Johannesburg, South Africa—Leaders of the world’s largest emerging national economies are poised to meet at the 10th annual BRICS Summit today in the wake of capricious international summits. As Brazilian, Russian, Indian, Chinese and South African heads of government convene to discuss the fourth industrial revolution and collaborative approaches to achieving inclusive growth and prosperity, many question how the bloc’s proceedings and member cooperation will compare to what was witnessed at the G7 and NATO summits. This year’s summit takes place in Johannesburg, South Africa and its agenda is focused not only on developing BRICS member states, but also the African continent as a whole. A Look Back at the 2017 BRICS Summit in Xiamen, China Last year’s summit, themed “BRICS: Stronger Partnership for a Brighter Future,” prioritized economic collaboration in addition to political and security cooperation. However, achieving political and economic cooperation appeared unlikely going into the summit due to the “Dolkam standoff”—a military impasse between China and India over disputed borders in the Himalayas. Though many questioned whether Indian Prime Minister Narenda Modi would attend the BRICS Summit, Prime Minister Modi and Chinese President Xi Jinping declared a mutual disengagement and maintained face as all BRICS members met in Xiamen, China to discuss development amongst the bloc’s semi-periphery nations. Convening in the midst of geopolitical tension and strained Indo-Chinese relations set the stage for the summit and its intent to strengthen partnerships. The summit’s priorities centered around international inclusivity and development. To deepen member development cooperation, the meeting focused on partnerships, global governance, common development programs, and people-to-people exchanges. To achieve these goals, BRICS leaders aligned their efforts with G20 aims and the United Nations’ 2030 Agenda for Sustainable Development. Chinese President Xi and foreign minister Wang Yi invited the leaders of Egypt, Guinea, Tajikistan, Mexico and Thailand to the summit as part of China’s “BRICS-Plus” initiative. The initiative aimed to involve nations outside of BRICS membership in revitalizing regional assimilation. By creating a “new platform for forging regional and bilateral alliances across continents,” in which core BRICS economies help unify the regional blocs, the initiative sought to overcome South-South development challenges. In addition to practical approaches to economic partnerships and financial integration, key takeaways from the Xiamen Declaration involved counter-terrorism. Though BRICS is mainly viewed as an economically-focused body, the 2017 summit witnessed the naming and condemning of specific terrorist groups, including the “Eastern Turkistan Islamic Movement, Islamic Movement of Uzbekistan, the Haqqani network, Lashkar-e-Taiba, Jaish-e-Mohammad, TTP and Hizb ut-Tahrir.” Indian leaders saw this as an improvement to the GOA Declaration and also an accommodation by the Chinese hosts to recognize India’s apprehension of Pakistani-based terrorists. Though China’s exclusion of Pakistan as a “BRICS-Plus” member appeased India, Indians leaders had reservations about the declaration’s failure to discuss China’s Belt and Road Initiative. Another achievement of the 2017 BRICS Summit was its launch of the African Regional Center of the New Development Bank (NDB). The NDB’s first regional office, the South African branch in Johannesburg, endeavors to strengthen African infrastructure and support the continent’s sustainable development. Its launching paved the way for the 2018 BRICS Summit as South Africa’s president, Cyril Ramaphosa, will chair the meeting for the first time and focus on African development. The 2018 BRICS Summit in Johannesburg, South Africa Nelson Mandela’s birth centenary contextualizes this year’s BRICS summit. As South Africa hosts the summit following July 18’s Nelson Mandela Day, BRICS members will expand the meeting’s agenda to include human rights issues in an effort to embrace the “Mandela Spirit.” President Xi Jinping will arrive prior to the summit’s commencement to discuss bilateral relations with President Ramaphosa. As China and South Africa share historic relations strategically, economically, socially and politically, the leaders will discuss continuing that cooperation in South Africa’s infrastructural development, following statements made by South Africa’s presidential spokesperson, Khusela Diko. President Xi’s travels to various African nations are a part of China’s “Belt and Route” initiative, which strives to link Eurasia to Africa in terms of energy and transportation, specifically through power plants, ports, railways and special economic zones. Prime Minister Modi will also meet with President Ramaphosa prior to the summit in bilateral discussions. This year’s summit theme, “BRICS in Africa: Collaboration for Inclusive Growth and Shared Prosperity in the 4th Industrial Revolution,” reveals that South Africa hopes to leverage its hosting benefits for all Africans. President Ramaphosa has fed off of the Xiamen summit’s “BRICS-Plus” initiative by inviting other African countries to attend the summit, including Egypt, Angola and Zambia. Argentina, the head of this year’s G20 summit, Indonesia, a leading member of the ASEAN community, and Jamaica, the head of CARICOM, have also been invited to the summit. This is in an effort to use the international summit’s high level of interest to showcase the country’s capabilities and potential. To prepare the developing world for the fourth industrial revolution, the summit will focus on intra-BRICS cooperation, trade imbalances and dissolving non-tariff trade barriers. Other BRICS agenda items include establishing a working group on peacekeeping, a vaccine research center, a gender and women’s forum, and a tourism cooperation track. The cooperation track is comprised of three aspects: formal diplomatic interactions between national governments, engagements via government-affiliated institutions such as state-owned enterprises and business councils and “people-to-people” civil societal interactions. The five BRICS leaders will come to the summit with certain objectives. Brazilian president, Michel Temer, is expected to discuss Brazil’s trade imbalances with China while taking a less active role in the meeting as he will not run for re-election in 2018. Following fallouts with western leaders, Russian President Vladimir Putin will likely prioritize building stronger trading partnerships with fellow BRICS members and receiving loans from the New Development Bank to boost the Russian economy, following statements from the Russian Deputy Finance Minister. Prime Minister Modi is likely to discuss financing projects in Africa related to sustainable development, as well as furthering the bloc’s efforts in counter-terrorism. President Xi Jinping is anticipated to build upon last year’s summit by highlighting trade partnerships and China’s contributions to fund African development projects, in addition to criticizing American protectionism. South Africa will promote improved human rights in Africa, its cooperation track and improving African infrastructure and development. On to Johannesburg As the world’s semi-periphery countries convene in Johannesburg, BRICS leaders have agreed to collectively stand against trade protectionism in the face of American tariffs. BRICS members plan to build upon previous summits to ensure that emerging national economies can compete and grow into the future—even when facing economic downturns and a development headwind. To barricade nations against these development headwinds, trade cooperation and partnerships must be laid down, brick by brick. As the 2018 BRICS Summit takes place this week, the world will see how globalization and trade cooperation stack up against recent protectionist stances on the international stage.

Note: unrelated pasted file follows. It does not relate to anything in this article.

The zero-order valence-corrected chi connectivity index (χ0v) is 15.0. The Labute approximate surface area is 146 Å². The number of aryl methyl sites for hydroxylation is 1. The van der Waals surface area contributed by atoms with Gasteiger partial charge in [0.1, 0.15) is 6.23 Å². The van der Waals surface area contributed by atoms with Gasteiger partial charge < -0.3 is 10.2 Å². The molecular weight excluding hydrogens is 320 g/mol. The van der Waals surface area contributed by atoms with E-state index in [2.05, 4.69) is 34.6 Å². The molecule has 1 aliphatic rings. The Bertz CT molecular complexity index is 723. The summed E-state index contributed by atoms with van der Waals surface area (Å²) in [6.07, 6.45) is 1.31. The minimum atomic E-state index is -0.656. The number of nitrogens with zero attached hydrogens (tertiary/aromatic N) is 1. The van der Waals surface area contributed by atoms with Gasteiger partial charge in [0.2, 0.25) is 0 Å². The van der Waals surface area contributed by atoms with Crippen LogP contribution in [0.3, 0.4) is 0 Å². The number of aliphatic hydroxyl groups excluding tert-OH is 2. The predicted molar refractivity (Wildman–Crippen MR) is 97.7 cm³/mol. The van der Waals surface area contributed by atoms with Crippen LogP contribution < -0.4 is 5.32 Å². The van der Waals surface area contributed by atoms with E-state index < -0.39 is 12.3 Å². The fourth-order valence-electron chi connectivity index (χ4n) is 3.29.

The views presented in this article are the author’s own and do not necessarily represent the views of any other organization.